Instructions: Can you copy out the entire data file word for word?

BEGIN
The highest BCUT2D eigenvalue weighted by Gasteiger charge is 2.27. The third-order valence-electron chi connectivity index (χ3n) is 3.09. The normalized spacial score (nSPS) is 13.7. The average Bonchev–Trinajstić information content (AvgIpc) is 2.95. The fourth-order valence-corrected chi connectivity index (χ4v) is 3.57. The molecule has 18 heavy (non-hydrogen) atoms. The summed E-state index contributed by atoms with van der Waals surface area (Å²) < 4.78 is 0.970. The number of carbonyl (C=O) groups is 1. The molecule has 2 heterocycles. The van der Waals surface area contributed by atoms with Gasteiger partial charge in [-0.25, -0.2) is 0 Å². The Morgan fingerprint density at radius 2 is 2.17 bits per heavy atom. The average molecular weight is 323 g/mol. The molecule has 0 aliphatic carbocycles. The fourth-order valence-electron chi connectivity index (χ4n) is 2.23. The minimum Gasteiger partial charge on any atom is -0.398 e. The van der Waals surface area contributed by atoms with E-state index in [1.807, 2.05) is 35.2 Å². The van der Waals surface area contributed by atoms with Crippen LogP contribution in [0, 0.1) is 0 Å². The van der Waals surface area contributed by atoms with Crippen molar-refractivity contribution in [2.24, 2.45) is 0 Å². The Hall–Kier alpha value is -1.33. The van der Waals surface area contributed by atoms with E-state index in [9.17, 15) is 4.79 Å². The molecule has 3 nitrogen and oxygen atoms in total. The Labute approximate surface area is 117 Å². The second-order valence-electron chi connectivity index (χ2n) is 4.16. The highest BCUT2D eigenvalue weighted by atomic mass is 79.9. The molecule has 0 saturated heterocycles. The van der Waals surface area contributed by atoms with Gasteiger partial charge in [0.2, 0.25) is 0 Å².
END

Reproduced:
The highest BCUT2D eigenvalue weighted by Gasteiger charge is 2.27. The third-order valence-electron chi connectivity index (χ3n) is 3.09. The normalized spacial score (nSPS) is 13.7. The average Bonchev–Trinajstić information content (AvgIpc) is 2.95. The fourth-order valence-corrected chi connectivity index (χ4v) is 3.57. The molecule has 18 heavy (non-hydrogen) atoms. The summed E-state index contributed by atoms with van der Waals surface area (Å²) < 4.78 is 0.970. The number of carbonyl (C=O) groups is 1. The molecule has 2 heterocycles. The van der Waals surface area contributed by atoms with Gasteiger partial charge in [-0.25, -0.2) is 0 Å². The Morgan fingerprint density at radius 2 is 2.17 bits per heavy atom. The average molecular weight is 323 g/mol. The molecule has 0 aliphatic carbocycles. The fourth-order valence-electron chi connectivity index (χ4n) is 2.23. The minimum Gasteiger partial charge on any atom is -0.398 e. The van der Waals surface area contributed by atoms with E-state index in [1.807, 2.05) is 35.2 Å². The van der Waals surface area contributed by atoms with Crippen LogP contribution in [0, 0.1) is 0 Å². The van der Waals surface area contributed by atoms with Crippen molar-refractivity contribution in [2.24, 2.45) is 0 Å². The Hall–Kier alpha value is -1.33. The van der Waals surface area contributed by atoms with E-state index in [9.17, 15) is 4.79 Å². The molecule has 3 nitrogen and oxygen atoms in total. The Labute approximate surface area is 117 Å². The second-order valence-electron chi connectivity index (χ2n) is 4.16. The highest BCUT2D eigenvalue weighted by atomic mass is 79.9. The molecule has 0 saturated heterocycles. The van der Waals surface area contributed by atoms with Gasteiger partial charge in [0.2, 0.25) is 0 Å².